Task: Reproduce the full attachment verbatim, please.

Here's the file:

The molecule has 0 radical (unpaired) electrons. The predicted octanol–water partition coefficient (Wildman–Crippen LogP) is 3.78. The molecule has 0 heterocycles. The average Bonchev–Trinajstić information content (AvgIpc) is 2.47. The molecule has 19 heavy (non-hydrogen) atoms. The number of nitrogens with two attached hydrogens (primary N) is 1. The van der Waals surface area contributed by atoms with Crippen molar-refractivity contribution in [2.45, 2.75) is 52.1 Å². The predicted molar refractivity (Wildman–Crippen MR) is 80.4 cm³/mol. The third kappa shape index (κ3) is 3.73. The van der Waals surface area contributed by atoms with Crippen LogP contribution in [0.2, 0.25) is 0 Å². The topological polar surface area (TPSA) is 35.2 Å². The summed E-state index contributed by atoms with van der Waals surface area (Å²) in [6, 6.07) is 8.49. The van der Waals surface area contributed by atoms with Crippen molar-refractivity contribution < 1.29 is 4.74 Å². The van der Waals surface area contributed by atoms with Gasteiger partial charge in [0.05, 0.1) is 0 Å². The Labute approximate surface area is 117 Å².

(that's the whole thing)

The molecule has 0 radical (unpaired) electrons. The predicted octanol–water partition coefficient (Wildman–Crippen LogP) is 3.78. The molecule has 0 heterocycles. The average Bonchev–Trinajstić information content (AvgIpc) is 2.47. The molecule has 19 heavy (non-hydrogen) atoms. The number of nitrogens with two attached hydrogens (primary N) is 1. The van der Waals surface area contributed by atoms with Crippen molar-refractivity contribution in [2.45, 2.75) is 52.1 Å². The predicted molar refractivity (Wildman–Crippen MR) is 80.4 cm³/mol. The third kappa shape index (κ3) is 3.73. The van der Waals surface area contributed by atoms with Crippen LogP contribution in [0.2, 0.25) is 0 Å². The topological polar surface area (TPSA) is 35.2 Å². The summed E-state index contributed by atoms with van der Waals surface area (Å²) in [6, 6.07) is 8.49. The van der Waals surface area contributed by atoms with Crippen molar-refractivity contribution < 1.29 is 4.74 Å². The van der Waals surface area contributed by atoms with Gasteiger partial charge in [0.05, 0.1) is 0 Å². The Labute approximate surface area is 117 Å².